Despite the depressing situation (57 countries have “critical shortages” of health workers, 36 of them in Africa) there’s optimism too. What astonished me is the way terms and ideas I’ve encountered so often that they’ve become meaningless suddenly become real again. Here for instance: “Increased investments in girls’ education are essential… to empower future mothers to be stronger and wiser advocates for their own health and the health of their children.”
Concretely, this is because educated girls tend to marry later and have fewer, healthier and better-nourished children. Mothers with little or no education are much less likely to receive skilled support during pregnancy and childbirth, and both they and their babies are at higher risk of death. They are also more likely to respect harmful traditional practices such as delaying breastfeeding for up to 24 hours after giving birth.
Relatively minor investments pay huge dividends – “leverage” as we’d say here at the OECD. In Bangladesh for instance, female community health workers with limited formal education and only 6 weeks of hands-on training contributed to a 34% reduction in newborn mortality. Women with a few years of formal schooling can master the skills needed to diagnose and treat common early childhood illnesses, mobilise demand for vaccinations, and promote improved nutrition, safe motherhood and essential newborn care.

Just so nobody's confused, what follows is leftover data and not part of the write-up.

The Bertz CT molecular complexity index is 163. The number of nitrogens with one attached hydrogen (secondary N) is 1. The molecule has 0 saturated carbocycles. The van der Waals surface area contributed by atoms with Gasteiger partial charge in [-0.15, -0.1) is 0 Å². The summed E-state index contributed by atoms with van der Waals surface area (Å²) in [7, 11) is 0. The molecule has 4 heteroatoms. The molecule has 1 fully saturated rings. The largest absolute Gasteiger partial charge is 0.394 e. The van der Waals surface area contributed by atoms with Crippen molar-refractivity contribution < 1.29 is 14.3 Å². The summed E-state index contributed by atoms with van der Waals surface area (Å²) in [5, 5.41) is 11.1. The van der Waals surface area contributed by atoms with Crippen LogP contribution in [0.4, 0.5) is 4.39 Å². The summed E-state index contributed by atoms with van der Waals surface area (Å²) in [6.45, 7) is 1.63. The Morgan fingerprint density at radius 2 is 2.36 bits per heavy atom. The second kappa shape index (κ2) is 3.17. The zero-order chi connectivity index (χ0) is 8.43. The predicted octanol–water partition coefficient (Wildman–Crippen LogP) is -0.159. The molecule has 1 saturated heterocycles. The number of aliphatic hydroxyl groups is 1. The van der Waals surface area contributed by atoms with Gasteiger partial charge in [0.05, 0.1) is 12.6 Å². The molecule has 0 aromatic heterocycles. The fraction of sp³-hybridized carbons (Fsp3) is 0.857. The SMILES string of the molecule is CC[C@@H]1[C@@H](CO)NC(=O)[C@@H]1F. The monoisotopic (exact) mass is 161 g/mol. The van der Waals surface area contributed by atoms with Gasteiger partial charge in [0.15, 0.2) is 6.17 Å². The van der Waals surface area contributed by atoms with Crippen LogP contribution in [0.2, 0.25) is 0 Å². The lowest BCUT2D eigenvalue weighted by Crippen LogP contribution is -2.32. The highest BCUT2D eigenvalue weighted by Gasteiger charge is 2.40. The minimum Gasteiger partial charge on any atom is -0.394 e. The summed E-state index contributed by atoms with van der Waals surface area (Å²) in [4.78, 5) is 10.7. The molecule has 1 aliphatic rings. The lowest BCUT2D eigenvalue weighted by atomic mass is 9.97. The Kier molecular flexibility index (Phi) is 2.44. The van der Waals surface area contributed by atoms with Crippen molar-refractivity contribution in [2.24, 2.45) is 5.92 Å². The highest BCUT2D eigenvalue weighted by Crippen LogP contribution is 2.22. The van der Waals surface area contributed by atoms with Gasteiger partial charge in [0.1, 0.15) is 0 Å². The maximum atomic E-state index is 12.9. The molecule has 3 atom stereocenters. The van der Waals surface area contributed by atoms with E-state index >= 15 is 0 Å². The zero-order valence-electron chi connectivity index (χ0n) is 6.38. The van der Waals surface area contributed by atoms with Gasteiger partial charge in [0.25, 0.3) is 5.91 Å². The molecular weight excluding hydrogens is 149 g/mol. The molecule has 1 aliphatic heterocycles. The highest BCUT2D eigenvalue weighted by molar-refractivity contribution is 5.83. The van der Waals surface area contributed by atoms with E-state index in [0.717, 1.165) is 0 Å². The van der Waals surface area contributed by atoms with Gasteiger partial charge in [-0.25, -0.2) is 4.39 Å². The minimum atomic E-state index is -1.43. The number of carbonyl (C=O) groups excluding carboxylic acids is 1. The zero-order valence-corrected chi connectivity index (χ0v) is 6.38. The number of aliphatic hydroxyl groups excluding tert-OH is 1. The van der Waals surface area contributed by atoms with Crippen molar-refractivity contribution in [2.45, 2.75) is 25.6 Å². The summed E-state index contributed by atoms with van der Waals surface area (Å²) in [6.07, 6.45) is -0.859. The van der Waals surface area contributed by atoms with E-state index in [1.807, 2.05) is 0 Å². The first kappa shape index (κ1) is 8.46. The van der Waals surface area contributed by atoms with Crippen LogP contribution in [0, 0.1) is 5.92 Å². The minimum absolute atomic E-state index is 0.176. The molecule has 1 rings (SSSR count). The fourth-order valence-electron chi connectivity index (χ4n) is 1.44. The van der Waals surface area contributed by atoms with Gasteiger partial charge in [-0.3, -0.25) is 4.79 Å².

Some of the techniques are incredibly simple, low tech and low cost, or even no-cost, as when mothers of underweight, preterm babies are taught “kangaroo care”. The mothers serve as human incubators, keeping their babies next to their skin for warmth, and encouraging them to breastfeed frequently. A review of 15 studies in developing countries found kangaroo care was more effective than incubator care, cutting newborn deaths by 51% for preterm babies who were stable. Up to half a million newborns could be saved each year if kangaroo care were used everywhere.
Finally, as you’d expect, the Scandinavian countries top the rankings, along with Australia and New Zealand. At the other end of the scale, every mother in Afghanistan is likely to lose at least one child.
The OECD Education Directorate conference on the economic crisis and early childhood education and care is here.
The OECD Family Database provides data on “family outcomes and family policies” with over 50 indicators for all OECD countries on everything from breastfeeding to participation in elections.
Doing Better for Children looks at the state of child wellbeing in OECD countries.
Gender Aid at a Glance provides statistics on Official Development Assistance focused on gender equality and women’s empowerment
educationtoday OECD’s “education lighthouse for the way out of the crisis”.
Wikigender is designed to help participants “share and exchange information and best practices on gender equality”
The article on kangaroo care is published in the April 2010 issue of the International Journal of Epidemiology. This issue is on “Development and use of the Lives Saved Tool (LiST): a model to estimate the impact of scaling up proven interventions on maternal, neonatal and child mortality”.